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Victor Halperin.

It’s clear that Neufeld and co-producer Ben Judell were hoping Torture Ship would be another White Zombie. With Halperin on board, the studio hired noted character actor and director Irving Pichel as the mad scientist as well as Lyle Talbot who was a seasoned stage actor, and as Horror Incorporated puts it: “the closest thing PRC had to a real leading-man type”. To enhance the credibility of the project, and perhaps to calm jittery censors, Neufeld & Co splashed the name Jack London in loud letters all over their marketing material.

The opening credits state that the film is “suggested” by the short story A Thousand Deaths by Jack London, and that is almost an overstatement. A Thousand Deaths was written in 1899 and is notable for being the first story London ever got published. However, there are no criminals in the story, neither are there any endocrine glands or a love story. A Thousand Deaths is a claustrophobic horror story told from the perspective of a young man who’s estranged father is keeping against his will as a guinea pig on a ship to experiment with ways of bringing dead people back to life. The story describes the narrator being killed and consequently reanimated using dozens of different techniques, until he finally figures out a way to turn the father’s methods against him, making the mad scientist disappear in a poof of scattered atoms.

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Detail from poster.

The actual story of the film was written by hack writer George Wallace Sayre, known for penning a couple of dozen Z movies in the thirties and forties, including another 1939 mad scientist film, The Man They Could Not Hang (review) starring Boris Karloff. Co-writer on Torture Ship was Harvey Huntley, who holds no other movie credits on IMDb. The most impressive aspect of the script is how Sayre and Huntley manage to do absolutely nothing with the basic premise of the film. Instead of anything resembling torture or even experiments, most of the running time is taken up by soap opera drama between Bobby, Joan and Poison Mary (Sheila Bromley), the murderer that Joan has allegedly been assisting, and by the crew of the ship chasing escaped criminals. The screenwriters seem more interested in developing a crime drama around clearing Joan’s name than in doing anything remotely associated with the title. No torture seems to be going on anywhere on the ship, even if the experiments are sometimes unfortunately fatal. There’s a number of confusing subplots involving some of the criminals, portrayed by quality character actors like Wheeler Oakman, Russell Hopton and Skelton Knaggs, and even if they elicit a couple of chuckles, these merely serve as padding for the already short running time.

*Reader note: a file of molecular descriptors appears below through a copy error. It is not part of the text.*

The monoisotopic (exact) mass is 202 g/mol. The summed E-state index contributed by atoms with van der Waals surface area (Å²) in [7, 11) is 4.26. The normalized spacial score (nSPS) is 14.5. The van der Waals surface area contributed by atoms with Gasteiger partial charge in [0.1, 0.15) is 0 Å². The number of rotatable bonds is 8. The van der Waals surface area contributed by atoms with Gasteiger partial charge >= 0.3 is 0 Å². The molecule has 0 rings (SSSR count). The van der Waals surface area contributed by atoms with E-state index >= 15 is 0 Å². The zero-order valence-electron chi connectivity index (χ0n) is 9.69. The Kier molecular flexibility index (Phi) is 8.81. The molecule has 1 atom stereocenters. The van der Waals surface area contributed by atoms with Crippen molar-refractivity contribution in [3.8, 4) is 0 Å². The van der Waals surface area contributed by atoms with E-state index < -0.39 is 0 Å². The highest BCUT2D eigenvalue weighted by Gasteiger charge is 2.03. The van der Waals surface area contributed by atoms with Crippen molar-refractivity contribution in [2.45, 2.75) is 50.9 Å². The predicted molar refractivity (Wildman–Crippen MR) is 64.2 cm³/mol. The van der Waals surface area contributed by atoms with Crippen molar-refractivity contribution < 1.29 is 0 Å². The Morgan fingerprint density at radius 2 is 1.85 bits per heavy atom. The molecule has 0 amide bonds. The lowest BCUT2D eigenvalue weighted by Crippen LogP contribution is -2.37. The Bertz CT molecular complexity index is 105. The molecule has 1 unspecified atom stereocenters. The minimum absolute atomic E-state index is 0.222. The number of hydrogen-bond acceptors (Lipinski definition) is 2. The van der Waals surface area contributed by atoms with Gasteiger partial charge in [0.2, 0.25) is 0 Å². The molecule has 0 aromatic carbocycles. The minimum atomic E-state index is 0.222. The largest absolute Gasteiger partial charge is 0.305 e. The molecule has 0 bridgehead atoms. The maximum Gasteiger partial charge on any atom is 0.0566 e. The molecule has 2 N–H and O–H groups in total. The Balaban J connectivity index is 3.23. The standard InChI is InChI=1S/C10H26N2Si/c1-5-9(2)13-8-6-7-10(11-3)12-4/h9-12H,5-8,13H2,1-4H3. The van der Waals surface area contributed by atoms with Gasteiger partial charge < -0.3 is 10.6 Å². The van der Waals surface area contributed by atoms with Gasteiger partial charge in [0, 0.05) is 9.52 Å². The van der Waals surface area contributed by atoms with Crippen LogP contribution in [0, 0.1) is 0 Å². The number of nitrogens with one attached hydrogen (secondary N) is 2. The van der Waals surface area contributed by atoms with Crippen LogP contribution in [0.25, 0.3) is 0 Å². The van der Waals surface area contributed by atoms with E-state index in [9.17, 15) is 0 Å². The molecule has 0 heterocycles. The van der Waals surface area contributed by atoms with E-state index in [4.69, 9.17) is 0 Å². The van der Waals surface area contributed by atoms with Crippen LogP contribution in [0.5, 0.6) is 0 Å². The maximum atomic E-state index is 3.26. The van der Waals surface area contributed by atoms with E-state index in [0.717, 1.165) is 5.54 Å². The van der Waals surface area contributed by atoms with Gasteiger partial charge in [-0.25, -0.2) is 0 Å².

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Lyle Talbot, Julie Bishop and Irving Pichel.

The sets don’t ever give you the feeling of being on a ship, these are the same nondescript rooms with ordinary nondescript furniture you see in most Z movies. There is something that looks like the aft of a ship, which is shot against a rear projection of the sea, but always from the exact same camera angle and never very convincingly. The direction isn’t terrible — Halperin knew his stuff — but it’s completely uninspired and it feels mostly as if he simply left it to DP Jack Greenhalgh to set up the lights and roll camera.

It’s not the worst thing PRC ever churned out, but compared to, for example the Bela Lugosi vehicle The Devil Bat (1940, review), this film has the drawback of being an utter bore. Horror Incorporated writes: “Torture Ship is a pretty standard Mad Scientist picture.  The only things that set it apart is the fact that it’s set at sea, and that it sports an interesting cast for the time.”. J. Luis Rivera at W-Cinema gives the movie 3/10 stars, and partly forgives it because of its obviously low budget. But, writes he: “Torture Ship doesn’t have low budget as its worst enemy, the real problems are an awful screenplay and an uninspired vision. […] Torture Ship fails at exploiting its premise, and instead delivers a pretty forgettable tale of mad science that fails at being thrilling. It’s just simply not interesting.”. Mark David Welsh also notes that PRC did worse than this in the future, but “it’s interesting to see that the studio’s flaws were there right from the start; rushed productions, no budgets and a sorry lack of creativity”. Bruce Eder at AllMovie gives Torture Ship 1,5/5 stars, calling it “a strange and diverting (if not exactly ‘entertaining’) thriller for old movie buffs”.

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Julie Bishop, Wheeler Oakman and Sheila Bromley.

I’d like to tell you that Torture Ship has some redeeming qualities but it really doesn’t. The direction is lazy but not nonexistent. The sets are bad but not terrible. The budget is low but not completely-devoid-of-money low. It’s not remotely the worst film ever made, but it has the irredeemable fault of being hopelessly boring.

*As Ryan points out in the comment below, a very early example of “glandular horror” was the 1922 Lon Chaney vehicle Blind Bargain. 

Janne Wass

Torture Ship. 1939. USA. Directed by Victor Haplerin. Written by Harvey Huntley, George Wallace Sayre. Suggested by short story A Thousand Deaths by Jack London. Starring: Lyle Talbot, Irving Pichel, Julie Bishop, Sheila Bromley, Anthony Averill, Russell Hopton, Julian Madison, Eddie Holden, Wheeler Oakman, Stanley Blystone, Leander de Cordova, Demetrius Alexis, Skelton Knaggs. Cinematography: Jack Greenhalgh. Editing: Holbrook N. Todd. Art direction: Fred Preble. Sound engineer: Hans Weeren. Produced by Sigmund Neufeld & Ben Judell for Producers’ Pictures. 











5 replies

  1. I love how you contextualize the films in your reviews — i.e. connecting this one to its contemporary science trend, “Louis Berman had published his magnum opus New Creations in Human Beings.”

    Seems intriguing as an artifact only! I have no clue how you managed to watch more than 20 minutes….


    • Thanks Joachim! As a film fan I always find it interesting to try and analyse where the ideas come from and why they find their way into pop culture in a specific geographic location at a specific time, as it always helps to understand the subtext that the audience had when they saw the movie back in the day. Things we regard as a throwaway moment or idea can have been significant at the time of its film’s release, and understanding the background I think also helps get a better appreciation of the film. Not necessarily in this case, though. 🙂

      Yeah, you really don’t need to waste a good 50 minutes on this movie. I see it so you don’t have to!